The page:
By Charles deGravelles and Feltus Taylor, Jr.

Feltus Taylor, Jr.

Feltus Taylor, Jr.

Feltus Taylor, Jr., was born in Manhasset, N.Y. His mother, a prostitute and drug addict, gave him up for adoption. He was raised primarily by an adopted grandmother, Mrs. Henrietta Rowan, in Baton Rouge. He spent 10 years of a 15-year sentence at Hunt Correctional Institute for armed robbery.

He was later convicted of the 1991 murder of Donna Ponsano and sentenced to execution. He is the author of an unpublished autobiography, “Waiting to Die,” edited by Ronlyn Domingue, and a book of collected essays, “Letters to Young People from Prison,” edited by Charles deGravelles. 

Charles deGravelles

Charles deGravelles

Charles (Charlie) deGravelles is a deacon in the Episcopal Church. He is the founder of the Episcopal prison ministry at Louisiana State Penitentiary at Angola (now the Chapel of the Transfiguration) where he has been a volunteer chaplain since 1990. A former newspaper and television journalist, deGravelles is a chaplain and teacher at Episcopal High School in Baton Rouge. He is married to Angela Winder and has three children and one grandchild. His poems and short stories are widely published in literary magazines and anthologies. He is the author of a book of poems, “The Well Governed Son,” 1984, New Orleans Poetry Journal Press. 

Charlie and Feltus met on Angola’s Death Row in 1997. Charlie became his spiritual advisor and friend until Feltus was executed by lethal injection on June 6, 2000. Charlie was with him.

In the beginning (Charlie)

I grew up in a south Louisiana household without guns. Many years before, my dad, as a boy, made his first and final kill, a mallard duck shot in a marsh south of Thibodeaux. The kill had not excited but saddened him. He stared into the glistening eyes of the creature, limp but still alive and fluttering in the mouth of a retriever. It was his last hunt. He justified to us his lack of enthusiasm by telling us often that guns were more likely to kill someone in the household than an intruder. A hard-core conservative and staunch Republican, he nonetheless had no use for guns. As he did with all of the important lessons he wanted to impress on us, my dad clipped newspaper stories — in this case, accounts of innocent people accidentally killed by friends or family — and taped them to the refrigerator.

So naturally, my brother and I, at our first opportunity, surreptitiously bought guns. They were BB pistols, one apiece, shiny and with a container of copper BB’s in each box. We bought them and extra BB’s with money earned from chores at a Sears and Roebuck down the street, and we carefully hid them in our closet. Read More…

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Three of the top 10 religion news stories of 2012 relate to violence. Huffington Post editors tabbed the debate about the presence or absence of God at the slaughter of six- and seven-year-olds in Newtown, Conn., as the No. 1 religion story of 2012.

Earlier in the year, another crazed gunman killed six people at a Sikh temple in Oak Creek, Wisc., and a low-budget film that skewered the Islamic faith led to riots in a number of Muslim countries. The fact that three of the top 10 religion stories last year involved violence may actually seem a little low, since violence has used religion and religion has used violence since the beginning of the human enterprise.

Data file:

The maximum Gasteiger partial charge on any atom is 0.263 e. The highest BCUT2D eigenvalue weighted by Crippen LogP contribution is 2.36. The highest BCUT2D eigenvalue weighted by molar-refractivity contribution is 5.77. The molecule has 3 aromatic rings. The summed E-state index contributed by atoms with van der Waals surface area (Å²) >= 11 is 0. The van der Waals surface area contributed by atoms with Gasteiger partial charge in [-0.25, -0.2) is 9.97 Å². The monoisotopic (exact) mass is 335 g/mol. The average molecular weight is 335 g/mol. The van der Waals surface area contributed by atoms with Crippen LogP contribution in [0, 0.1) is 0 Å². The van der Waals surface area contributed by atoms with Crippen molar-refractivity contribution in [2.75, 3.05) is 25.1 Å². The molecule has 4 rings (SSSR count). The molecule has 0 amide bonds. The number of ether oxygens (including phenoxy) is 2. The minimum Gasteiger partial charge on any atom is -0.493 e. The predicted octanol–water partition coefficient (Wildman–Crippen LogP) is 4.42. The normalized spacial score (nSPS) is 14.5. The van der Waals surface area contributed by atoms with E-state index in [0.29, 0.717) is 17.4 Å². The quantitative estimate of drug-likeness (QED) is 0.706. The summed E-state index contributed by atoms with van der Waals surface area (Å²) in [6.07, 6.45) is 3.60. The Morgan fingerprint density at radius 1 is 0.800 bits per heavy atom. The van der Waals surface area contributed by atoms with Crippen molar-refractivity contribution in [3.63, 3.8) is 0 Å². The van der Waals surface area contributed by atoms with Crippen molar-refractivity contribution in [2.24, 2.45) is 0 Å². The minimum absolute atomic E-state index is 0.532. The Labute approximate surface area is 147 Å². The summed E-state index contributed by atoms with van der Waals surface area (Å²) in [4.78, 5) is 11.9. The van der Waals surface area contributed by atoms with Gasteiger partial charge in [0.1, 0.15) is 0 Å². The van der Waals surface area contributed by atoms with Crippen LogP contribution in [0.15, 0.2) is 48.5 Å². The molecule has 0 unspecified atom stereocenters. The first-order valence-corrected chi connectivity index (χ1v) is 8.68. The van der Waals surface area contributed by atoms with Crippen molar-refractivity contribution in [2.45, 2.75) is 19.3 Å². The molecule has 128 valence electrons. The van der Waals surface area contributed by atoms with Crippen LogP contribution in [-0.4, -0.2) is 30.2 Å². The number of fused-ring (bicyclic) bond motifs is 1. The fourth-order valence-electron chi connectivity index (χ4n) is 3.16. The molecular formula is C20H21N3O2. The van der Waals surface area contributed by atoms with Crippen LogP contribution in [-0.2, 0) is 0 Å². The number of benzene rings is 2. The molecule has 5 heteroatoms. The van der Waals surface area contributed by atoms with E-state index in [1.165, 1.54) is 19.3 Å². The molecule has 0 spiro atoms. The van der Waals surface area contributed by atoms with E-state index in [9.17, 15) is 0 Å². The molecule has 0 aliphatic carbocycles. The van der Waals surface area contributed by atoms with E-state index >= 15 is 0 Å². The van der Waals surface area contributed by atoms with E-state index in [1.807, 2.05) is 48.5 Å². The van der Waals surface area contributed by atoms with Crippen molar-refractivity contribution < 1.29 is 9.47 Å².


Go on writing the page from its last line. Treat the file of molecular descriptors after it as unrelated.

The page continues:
The extraordinary violence of the 20th century made everyone take a new look at the role of religion in the cruelty of human beings against other human beings. We are quite aware of the use of the name of God to defeat enemies. Every German solider in World War II had “God With Us” printed on the uniform belt. Christians have been forced to look more critically at our history, confessing sins as massive as the Crusades and the Inquisition. Contemporaries know the violent conflicts between peoples of different faiths, such as in Ireland between Protestants and Roman Catholics, and in the Middle East between Jews, Muslims, and Christians.

Of course, note is also taken of the fact that faith communities in general and the Christian churches in particular have also been responsible for much of the emancipation, liberation and progress in our world. But are Christians limited to a balancing act, weighing the peace and justice to which we contribute over against the religious contribution — or simple acquiescence — to  violence? Read More…

Piero Corsi

Piero Corsi

An Italian priest found himself embroiled in a national controversy this week after a Christmas bulletin he posted in his church went viral.

Perio Corsi’s flier, entitled “Women and femicide – healthy self-criticism. How often do they provoke?” claimed that women in Italy may be to blame for a spate of domestic violence attacks, Raw Story notes. Members of the priest’s congregation then posted the text on the Internet:

“How often do we see girls and mature women going around scantily dressed and in provocative clothes?

They provoke the worst instincts, which end in violence or sexual abuse. They should search their consciences and ask: did we bring this on ourselves?” Read the full story at To sign a petition supporting women’s rights in the Christian church, click here.